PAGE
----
Why California? One reason is that the state’s pioneering energy policies have served as a magnet, attracting companies and capital, and helping drive innovation that will insulate Californians from the increasing price volatility and damaging environmental health impacts of fossil fuels. For example:

  • AB 32, California’s pioneering climate change law, established a cap and trade program for greenhouse gas emissions and set reduction requirements for all energy sectors: transportation, buildings and the grid,
  • California’s Renewable Portfolio Standard requires the state obtains at least 33% of its electrical energy from renewable power generators.
  • California’s Once Through Cooling (OTC) policy liberates over 15 billion gallons of its precious water every day from the harmful impacts of being used to cool nuclear and fossil fuel plants.
  • AB 2514 mandates that utilities first define and then procure the amount of energy storage required to ensure a reliable and cost-effective grid.
  • California’s Self Generation Incentive Program (SGIP), recently extended through 2019, annually provides up to $83M of incentives for customer-sited distributed clean generation technologies such as energy storage.

These policies deliver a clear signal: California is in the market for clean and renewable energy technologies for the long term. It’s a good place to grow an energy storage business.

Further facilitating California’s energy storage ecosystem is CalCharge, a new public-private partnership that calls itself a “center of gravity” in energy storage. CalCharge connects businesses large and small together with universities, governments, and national laboratories. Its goal is to accelerate the development, commercialization, and adoption of new energy storage technologies, not just for the grid but also for transportation and electronics. Start-ups and multinationals alike gain entrée to national labs’ experts and facilities. Innovators have a community—a place to go to talk with others engaged in similar work. That can make a real difference to a start-up.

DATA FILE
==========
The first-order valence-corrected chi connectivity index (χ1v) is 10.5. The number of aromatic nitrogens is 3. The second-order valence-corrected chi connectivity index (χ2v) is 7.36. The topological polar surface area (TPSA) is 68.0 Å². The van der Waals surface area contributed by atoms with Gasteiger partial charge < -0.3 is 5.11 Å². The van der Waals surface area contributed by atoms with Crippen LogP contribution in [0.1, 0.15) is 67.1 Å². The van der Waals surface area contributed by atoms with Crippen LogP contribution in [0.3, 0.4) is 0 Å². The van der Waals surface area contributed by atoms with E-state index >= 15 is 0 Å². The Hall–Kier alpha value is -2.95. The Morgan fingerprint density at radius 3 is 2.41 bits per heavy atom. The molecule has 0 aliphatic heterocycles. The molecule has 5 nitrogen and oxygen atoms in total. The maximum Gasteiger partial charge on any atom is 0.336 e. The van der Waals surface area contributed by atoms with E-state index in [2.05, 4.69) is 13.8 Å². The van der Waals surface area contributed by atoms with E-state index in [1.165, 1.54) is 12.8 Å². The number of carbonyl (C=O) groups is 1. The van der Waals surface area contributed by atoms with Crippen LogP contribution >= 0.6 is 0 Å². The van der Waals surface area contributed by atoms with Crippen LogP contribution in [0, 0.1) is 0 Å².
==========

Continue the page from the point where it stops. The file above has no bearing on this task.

Here in North America, only about two percent of the electricity delivered to end users has gone through storage. In Europe and Japan, that number is 10 to 15 percent. The smart money says the United States is headed toward more energy storage solutions. That’s real opportunity.

For leadership in this emerging space, look to California. It’s our moment, and we’re ready to shine.

Craig R. Horne, Ph.D., is chief strategy officer and co-founder of EnerVault, a company that designs and manufactures long-duration, grid-scale energy storage systems.. EnerVault dedicated the world’s largest iron-chromium redox flow battery system at an almond grower’s orchard in Turlock, California, last month. The demonstration project is funded in part by the U.S. Department of Energy. EnerVault is working toward safe, reliable, cost effective, scalable energy storage for grid operators, utilities, and renewable generation owners.